Last night was fun because the foreign element was a pair of French folks (my PEOPLE!), which made for colorful riffing. I got my angst out over Halle Berry's baby, and developed exactly why I'm not a fan of Target. Slowly but surely I will assemble a Spanking Patrol to keep the aisles clear. Interestingly enough, during another comic's set, he saw me in the front row and, kneeling down, took a moment to ask how I thought my performance went.

Me: It was fun.
Guy: It was "fine"?
Me: No, I said fun.
Guy: Oh fun. But was it fine?
Me: Yeah, it was good.
Guy: What could you have done better, and what can I do better during my set here?
Me: Umm...wait, what was the first part?
Guy: I asked how you thought you did.
Me: No, I know. I mean what was the first part of the second question...what could I have done better?
Guy: What could you have done better, and what can I do better right now?
Me: Umm...I don't know...

He abandoned the exchange and soon his time was up. I don't try to be clever or funny off stage during someone's performance unless I'm heckling Luke, and that's because he's smart enough to ignore me. If I'm in the front row, and I'm addressed (at a mic or at a show), I'll probably say yes to whatever you're talking about so you can roll right back into your material.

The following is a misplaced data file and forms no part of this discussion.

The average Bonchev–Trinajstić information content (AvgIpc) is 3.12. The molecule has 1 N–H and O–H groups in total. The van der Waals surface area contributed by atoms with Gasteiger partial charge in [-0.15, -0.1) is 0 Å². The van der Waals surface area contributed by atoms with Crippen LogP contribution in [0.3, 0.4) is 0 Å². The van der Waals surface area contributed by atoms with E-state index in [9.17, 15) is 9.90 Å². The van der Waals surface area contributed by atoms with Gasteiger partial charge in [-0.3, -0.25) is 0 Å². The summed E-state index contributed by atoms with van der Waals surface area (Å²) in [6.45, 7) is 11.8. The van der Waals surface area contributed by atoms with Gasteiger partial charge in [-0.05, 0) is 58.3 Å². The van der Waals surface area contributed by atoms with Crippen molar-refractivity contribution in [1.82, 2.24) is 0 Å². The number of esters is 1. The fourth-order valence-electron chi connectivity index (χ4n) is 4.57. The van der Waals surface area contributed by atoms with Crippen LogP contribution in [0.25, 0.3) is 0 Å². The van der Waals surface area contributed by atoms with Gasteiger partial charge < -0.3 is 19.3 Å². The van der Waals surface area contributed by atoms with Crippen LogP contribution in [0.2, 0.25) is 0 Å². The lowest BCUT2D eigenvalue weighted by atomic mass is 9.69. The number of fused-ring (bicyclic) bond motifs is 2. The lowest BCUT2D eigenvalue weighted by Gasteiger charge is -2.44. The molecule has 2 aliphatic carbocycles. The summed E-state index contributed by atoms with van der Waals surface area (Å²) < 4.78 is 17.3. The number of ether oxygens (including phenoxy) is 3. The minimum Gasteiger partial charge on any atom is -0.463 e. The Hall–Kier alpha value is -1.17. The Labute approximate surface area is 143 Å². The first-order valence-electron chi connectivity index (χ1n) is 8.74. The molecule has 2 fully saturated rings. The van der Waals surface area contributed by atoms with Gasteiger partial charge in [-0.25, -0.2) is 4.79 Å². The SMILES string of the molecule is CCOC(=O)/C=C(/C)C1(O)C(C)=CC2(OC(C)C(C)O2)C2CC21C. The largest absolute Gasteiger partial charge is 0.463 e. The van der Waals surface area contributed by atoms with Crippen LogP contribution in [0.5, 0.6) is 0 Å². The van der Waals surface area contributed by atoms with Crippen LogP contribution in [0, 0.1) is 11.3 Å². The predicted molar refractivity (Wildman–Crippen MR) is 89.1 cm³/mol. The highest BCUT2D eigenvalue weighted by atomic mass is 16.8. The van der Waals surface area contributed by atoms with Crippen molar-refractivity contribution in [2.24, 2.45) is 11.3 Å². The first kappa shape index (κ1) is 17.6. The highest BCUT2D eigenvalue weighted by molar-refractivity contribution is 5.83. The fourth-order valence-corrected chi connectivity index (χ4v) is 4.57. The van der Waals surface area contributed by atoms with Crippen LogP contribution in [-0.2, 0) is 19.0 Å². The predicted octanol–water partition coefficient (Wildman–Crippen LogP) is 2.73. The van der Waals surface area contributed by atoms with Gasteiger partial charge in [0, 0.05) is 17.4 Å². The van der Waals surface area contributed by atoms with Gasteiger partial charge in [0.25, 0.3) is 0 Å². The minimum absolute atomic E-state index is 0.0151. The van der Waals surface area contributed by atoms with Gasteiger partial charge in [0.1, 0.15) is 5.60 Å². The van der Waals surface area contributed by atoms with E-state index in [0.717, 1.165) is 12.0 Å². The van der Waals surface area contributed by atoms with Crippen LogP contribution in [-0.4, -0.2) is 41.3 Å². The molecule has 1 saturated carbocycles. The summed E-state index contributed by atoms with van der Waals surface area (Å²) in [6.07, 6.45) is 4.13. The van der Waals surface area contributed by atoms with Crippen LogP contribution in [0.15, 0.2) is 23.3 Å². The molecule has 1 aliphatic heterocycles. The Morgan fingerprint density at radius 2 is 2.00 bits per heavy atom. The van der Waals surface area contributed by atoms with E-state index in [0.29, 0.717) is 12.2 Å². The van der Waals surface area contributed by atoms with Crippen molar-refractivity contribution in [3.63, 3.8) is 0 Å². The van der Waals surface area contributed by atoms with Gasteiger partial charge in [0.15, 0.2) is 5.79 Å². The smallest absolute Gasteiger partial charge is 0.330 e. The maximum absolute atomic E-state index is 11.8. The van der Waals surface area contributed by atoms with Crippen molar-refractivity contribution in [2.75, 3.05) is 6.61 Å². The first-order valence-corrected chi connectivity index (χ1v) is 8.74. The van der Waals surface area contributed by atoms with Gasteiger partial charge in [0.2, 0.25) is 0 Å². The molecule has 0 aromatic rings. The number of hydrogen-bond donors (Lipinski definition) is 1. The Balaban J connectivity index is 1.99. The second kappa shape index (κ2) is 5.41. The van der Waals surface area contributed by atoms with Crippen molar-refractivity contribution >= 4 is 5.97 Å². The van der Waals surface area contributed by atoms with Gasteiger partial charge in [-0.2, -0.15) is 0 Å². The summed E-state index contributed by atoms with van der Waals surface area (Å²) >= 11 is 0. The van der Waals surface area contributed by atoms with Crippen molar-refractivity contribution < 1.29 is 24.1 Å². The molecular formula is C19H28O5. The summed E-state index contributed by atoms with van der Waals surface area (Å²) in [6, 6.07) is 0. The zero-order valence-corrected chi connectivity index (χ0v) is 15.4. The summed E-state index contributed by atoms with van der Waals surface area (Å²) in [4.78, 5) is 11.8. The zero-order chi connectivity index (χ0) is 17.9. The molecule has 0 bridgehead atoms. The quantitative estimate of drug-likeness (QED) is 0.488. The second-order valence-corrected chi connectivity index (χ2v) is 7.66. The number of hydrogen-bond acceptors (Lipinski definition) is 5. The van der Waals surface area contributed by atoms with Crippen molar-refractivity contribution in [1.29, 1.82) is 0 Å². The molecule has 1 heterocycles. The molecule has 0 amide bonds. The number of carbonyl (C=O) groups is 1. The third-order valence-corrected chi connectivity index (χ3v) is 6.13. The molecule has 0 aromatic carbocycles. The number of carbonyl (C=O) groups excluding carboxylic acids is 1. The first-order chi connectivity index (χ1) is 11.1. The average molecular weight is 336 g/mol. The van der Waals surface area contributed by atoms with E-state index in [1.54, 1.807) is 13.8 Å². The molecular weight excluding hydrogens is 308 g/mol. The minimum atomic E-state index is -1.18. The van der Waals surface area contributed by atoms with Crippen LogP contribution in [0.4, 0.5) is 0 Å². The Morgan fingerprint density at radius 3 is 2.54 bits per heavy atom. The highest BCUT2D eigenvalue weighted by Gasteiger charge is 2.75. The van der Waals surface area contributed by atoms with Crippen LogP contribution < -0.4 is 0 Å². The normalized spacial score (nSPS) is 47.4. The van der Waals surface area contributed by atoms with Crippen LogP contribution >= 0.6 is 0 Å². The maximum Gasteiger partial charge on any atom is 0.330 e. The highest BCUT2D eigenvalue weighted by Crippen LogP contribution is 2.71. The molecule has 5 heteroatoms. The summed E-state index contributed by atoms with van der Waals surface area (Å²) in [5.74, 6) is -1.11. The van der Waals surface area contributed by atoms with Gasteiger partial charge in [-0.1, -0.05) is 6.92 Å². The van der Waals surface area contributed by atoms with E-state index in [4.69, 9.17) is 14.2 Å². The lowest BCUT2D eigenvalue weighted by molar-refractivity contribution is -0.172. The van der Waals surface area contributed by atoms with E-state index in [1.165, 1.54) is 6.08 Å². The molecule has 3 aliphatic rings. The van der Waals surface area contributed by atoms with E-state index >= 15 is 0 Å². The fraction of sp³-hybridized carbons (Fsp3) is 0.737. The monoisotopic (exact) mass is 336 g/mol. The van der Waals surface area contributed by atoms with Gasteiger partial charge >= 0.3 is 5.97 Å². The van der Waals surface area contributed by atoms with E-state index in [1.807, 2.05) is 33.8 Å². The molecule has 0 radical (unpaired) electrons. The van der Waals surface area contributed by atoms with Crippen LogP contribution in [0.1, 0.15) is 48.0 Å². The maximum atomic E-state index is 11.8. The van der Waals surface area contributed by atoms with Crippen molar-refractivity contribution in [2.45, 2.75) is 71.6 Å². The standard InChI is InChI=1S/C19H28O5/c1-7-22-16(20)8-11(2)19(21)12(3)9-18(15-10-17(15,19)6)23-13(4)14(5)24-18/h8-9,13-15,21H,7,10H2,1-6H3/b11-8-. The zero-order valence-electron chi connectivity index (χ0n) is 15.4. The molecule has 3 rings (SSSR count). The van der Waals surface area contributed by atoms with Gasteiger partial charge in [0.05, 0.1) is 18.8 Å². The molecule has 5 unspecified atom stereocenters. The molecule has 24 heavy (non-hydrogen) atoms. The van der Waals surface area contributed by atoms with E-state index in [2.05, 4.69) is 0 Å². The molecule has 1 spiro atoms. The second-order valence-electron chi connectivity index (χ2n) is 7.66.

I'm all for crowd work if you're trying to think of your next bit or diffusing a distracting moment (loud air conditioner, waitress drops a tray of glasses), but if you come to a point where you don't know what to say, creating an impromptu two-person act just makes two people who don't know what to say.

Broadway Motel
Broadway Comedy Club
318 W. 53rd St
Tuesdays at 6:00PM, FREE
(comics pay $5 + 1 item)

Here's a review of Ochi's Motel on TheApiary.Org. And here's the story of why I'm particulary fond of that mic.

Ochi's Motel
Comix (Ochi's Lounge)
353 W. 14th St (8th/9th aves)
Mondays at 6:30PM and 9:00PM, FREE
(comics pay $5 + 1 item)